Everything You Need to Know About Cupping in Tires

Cupping-in-Tires

While tires are certainly durable, the intense friction and pressure put on them when driving can cause damage—especially if not properly maintained. Inspecting your vehicles often is one way to avoid cupping in tires, but the first step to diagnosing this issue is knowing what it looks like. 

Cupping happens so often that you may have heard your mechanic refer to this as scalloped tires at some point of owning your vehicle. Keep reading to learn more about tire cupping, what causes them, and what to do if your tires need to be replaced.

What is Tire Cupping?

Tire cupping is caused by irregular up-and-down bouncing motions of a wheel, causing an uneven wear pattern. The lack of proper contact results in rubber being scooped from the tires when driving, and often makes a rumbling noise. While most of these dips may be large, running your hand along the tire may allow you to feel any smaller depressions beginning to form.

Ideally, tires should be even on the ground with the combined pressure of the road and your vehicle spread across the whole tire. Getting tire rotations annually and checking tire pressure helps keep tires wear evenly, but failing to do either can result in irreversible damage.

Causes and Signs of Cupping in Tires

Worn suspension is known to be the biggest contributor to cupped tires. Your suspension and shock systems ensure your vehicle drives smooth when driving. After a while, like many essential components, suspension systems experience part failure which then results in your vehicle slightly bouncing when in use. As your car comes back down, your tire becomes extra worn in the specific spot it lands in due to the added weight. This results in rubber being “scooped” and causes cupping.

Before visiting your mechanic, here are a few common signs to watch out for:

  • Excessive bouncing or vibrations
  • Car veers to one side
  • Abnormally loud noises
  • Physically spotting depressions in your tires

Tires firmly planted on the ground shouldn’t result in vibrations, so feeling an extra bumpy ride is a major sign that something is wrong. Additionally, if your car feels like it pulls to one side rather than moving in a straight line, you may have misaligned tires.

Cupped tire noise is difficult to miss. As you drive, your tires will be switching between touching the ground and not many times per second. Higher rates of speed can cause this to turn into a distinct noise that has been likened to the sound of helicopter blades turning.

How to Prevent Cupped Tires

When it comes to tire cupping, the most common question asked is can you fix cupped tires?  The answer depends on the severity of the issue. If the wear on your tires has gotten to the point that the indents can physically be seen, it is likely too late to save the tire and you will need a replacement.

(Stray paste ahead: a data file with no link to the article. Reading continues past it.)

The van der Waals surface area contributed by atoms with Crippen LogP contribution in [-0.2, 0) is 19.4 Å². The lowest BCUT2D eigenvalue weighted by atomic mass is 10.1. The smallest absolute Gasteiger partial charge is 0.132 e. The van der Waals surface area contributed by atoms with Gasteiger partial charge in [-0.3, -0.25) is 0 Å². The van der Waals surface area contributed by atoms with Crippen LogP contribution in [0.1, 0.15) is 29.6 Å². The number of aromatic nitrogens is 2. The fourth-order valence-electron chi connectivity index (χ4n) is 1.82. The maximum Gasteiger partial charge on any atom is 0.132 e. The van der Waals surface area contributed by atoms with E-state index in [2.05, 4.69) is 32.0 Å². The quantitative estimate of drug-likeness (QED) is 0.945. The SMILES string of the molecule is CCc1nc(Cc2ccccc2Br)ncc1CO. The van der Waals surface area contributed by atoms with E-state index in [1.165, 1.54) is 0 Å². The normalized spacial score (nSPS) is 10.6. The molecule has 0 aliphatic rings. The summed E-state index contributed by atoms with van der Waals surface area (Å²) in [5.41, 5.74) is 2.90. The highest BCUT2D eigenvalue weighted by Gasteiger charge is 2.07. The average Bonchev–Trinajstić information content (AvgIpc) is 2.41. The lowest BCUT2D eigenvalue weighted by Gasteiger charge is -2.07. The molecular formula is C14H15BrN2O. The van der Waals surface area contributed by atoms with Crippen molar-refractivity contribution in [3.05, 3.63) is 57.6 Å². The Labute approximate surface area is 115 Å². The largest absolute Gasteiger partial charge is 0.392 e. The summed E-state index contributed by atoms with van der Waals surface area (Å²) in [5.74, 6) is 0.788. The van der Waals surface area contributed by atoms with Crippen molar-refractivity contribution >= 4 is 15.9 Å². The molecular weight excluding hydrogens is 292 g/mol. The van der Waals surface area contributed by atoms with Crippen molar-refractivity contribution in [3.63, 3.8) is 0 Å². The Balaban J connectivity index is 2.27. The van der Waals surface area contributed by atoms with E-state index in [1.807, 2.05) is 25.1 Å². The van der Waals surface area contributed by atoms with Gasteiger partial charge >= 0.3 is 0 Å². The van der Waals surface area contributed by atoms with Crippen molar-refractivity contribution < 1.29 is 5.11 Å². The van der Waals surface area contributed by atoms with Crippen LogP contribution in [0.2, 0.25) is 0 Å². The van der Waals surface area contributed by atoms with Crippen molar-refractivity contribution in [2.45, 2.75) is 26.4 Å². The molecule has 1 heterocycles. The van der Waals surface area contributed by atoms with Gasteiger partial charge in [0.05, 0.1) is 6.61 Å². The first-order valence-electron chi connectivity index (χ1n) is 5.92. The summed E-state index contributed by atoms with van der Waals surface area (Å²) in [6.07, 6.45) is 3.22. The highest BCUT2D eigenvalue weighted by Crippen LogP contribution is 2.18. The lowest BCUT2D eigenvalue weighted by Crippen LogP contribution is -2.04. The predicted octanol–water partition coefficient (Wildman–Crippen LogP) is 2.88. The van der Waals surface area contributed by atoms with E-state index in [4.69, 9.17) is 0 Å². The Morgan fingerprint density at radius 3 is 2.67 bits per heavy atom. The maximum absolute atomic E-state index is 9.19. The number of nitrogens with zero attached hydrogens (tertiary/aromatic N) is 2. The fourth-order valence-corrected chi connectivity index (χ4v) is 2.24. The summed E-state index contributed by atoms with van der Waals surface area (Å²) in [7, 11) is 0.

However, if the issue is spotted earlier, a mechanic may be able to adjust tire alignment or check the suspension to resolve the issue and save the tire. Therefore, preventative maintenance can stop cupped tires before they ever occur.

It is generally advisable to have your shocks and struts inspected every 50,000 miles. Tires should be rotated roughly every six months to ensure even wearing, and most recommend full wheel realignments every couple of years.

If listed, check your vehicle’s owner manual for the specific manufacturer recommendations.

Protect Your Vehicle With an Endurance Warranty

Whether it be solving problems with repairs or taking preemptive action through preventative maintenance, taking care of your vehicle can be costly.

Choose to reduce some of those costs with a top-notch auto warranty. Endurance offers a vast number of protection plans to choose from, which means there is something for everyone. Their newest protection plan, EnduranceAdvantage, offers extensive breakdown protection plus routine maintenance. You can save on various expenses such as oil and filter changes, brake pad and wiper replacements, and more. Request a free, no-obligation quote for more information.

A Vehicle Service Contract (VSC) is often referred to as an “auto warranty” or an “extended car warranty,” but it is not a warranty. A VSC does, however, provide repair coverage for your vehicle after the manufacturer’s car warranty expires. A VSC is a contract between you and a VSC provider or administrator that states what is a covered repair and what is not. Not all vehicles qualify for coverage; Endurance does not offer VSCs in California.